These are interesting times, in which the prevalence of complex systems has been widely recognised, and yet we’ve continued to try to manage those systems using tools conceived for simpler, mechanical models. Those complex systems characterise everything from global economies to business organisations and their relationships with their markets.
The attraction of simplicity is obvious: it gives us a clear path of action. The problem is also obvious, that oversimplification can obscure what really needs to be done. The global banking crisis is only the most recent catastrophic example of what can go wrong when we believe a blinkered myth of our own potency.
That myth is consistent with the characteristics of left brain function so carefully described and explored by Iain McGilchrist in his book, The Master and his Emissary. If McGilchrist is right (and to my mind at least he is persuasive) the processes that go on in the left hemisphere of the brain tend to underestimate what lies in front of us: they look for useful simplicity and seek to exclude complexity, and yet complexity is what we have, and ideas (let alone solutions) that ignore this complexity are likely to be misleading.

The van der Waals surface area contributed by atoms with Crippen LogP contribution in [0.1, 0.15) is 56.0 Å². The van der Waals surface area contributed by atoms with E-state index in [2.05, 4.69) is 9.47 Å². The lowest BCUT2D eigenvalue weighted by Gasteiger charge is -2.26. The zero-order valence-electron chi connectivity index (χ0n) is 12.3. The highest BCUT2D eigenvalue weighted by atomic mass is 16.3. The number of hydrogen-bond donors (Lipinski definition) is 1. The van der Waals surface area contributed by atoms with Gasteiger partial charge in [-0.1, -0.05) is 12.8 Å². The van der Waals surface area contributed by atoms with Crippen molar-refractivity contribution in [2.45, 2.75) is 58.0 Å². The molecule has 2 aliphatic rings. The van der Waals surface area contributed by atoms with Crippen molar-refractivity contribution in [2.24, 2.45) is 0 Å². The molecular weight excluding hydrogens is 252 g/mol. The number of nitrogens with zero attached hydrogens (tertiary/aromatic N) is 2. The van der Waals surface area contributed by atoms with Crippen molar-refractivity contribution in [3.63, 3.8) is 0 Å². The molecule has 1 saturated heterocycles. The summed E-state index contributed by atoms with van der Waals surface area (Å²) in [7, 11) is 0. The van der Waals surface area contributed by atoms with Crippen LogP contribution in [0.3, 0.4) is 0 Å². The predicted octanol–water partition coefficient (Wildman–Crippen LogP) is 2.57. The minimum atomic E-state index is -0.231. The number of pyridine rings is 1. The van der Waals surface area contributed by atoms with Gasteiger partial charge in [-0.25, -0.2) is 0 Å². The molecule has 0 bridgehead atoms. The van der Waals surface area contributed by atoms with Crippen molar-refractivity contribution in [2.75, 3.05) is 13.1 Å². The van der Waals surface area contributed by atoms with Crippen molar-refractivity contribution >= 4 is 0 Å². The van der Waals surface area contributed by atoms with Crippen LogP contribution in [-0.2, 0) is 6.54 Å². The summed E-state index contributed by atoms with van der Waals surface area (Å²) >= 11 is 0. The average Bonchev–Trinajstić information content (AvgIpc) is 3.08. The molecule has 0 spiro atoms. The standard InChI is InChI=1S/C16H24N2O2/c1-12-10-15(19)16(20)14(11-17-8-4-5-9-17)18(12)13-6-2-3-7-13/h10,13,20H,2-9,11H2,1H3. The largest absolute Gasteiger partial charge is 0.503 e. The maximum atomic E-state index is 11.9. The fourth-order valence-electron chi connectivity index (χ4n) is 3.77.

I want to suggest that the ways we think about brand have been distorted by over-simplification, particularly when we try to understand the possible relationship between brand and corporate culture. A sign of the problem is the way managers typically see culture change as an engineering challenge, with communication as the primary tool. This reflects the deep rooted metaphor of the business as a machine, when in truth they are much more like an organic body, constantly changing.
To do better things, we have to start with a recognition that we need to live with and indeed embrace complexity: it’s a different way of looking at things.
I am not suggesting that we should never think about brand. In truth I’m arguing that we should think more about it, in the sense that we should think much harder about it. It’s an important concept for marketing, but the way it’s being misused as the explicit engine of internal and external communication makes it self-defeating (you could say that brand is too important a concept to be left to marketing communication people). We need to find a more appropriate, thoughtful way of understanding brand (a way that distinguishes it from identity) in what we do. And we need to stop confusing communication itself for the things it’s supposed to be achieving.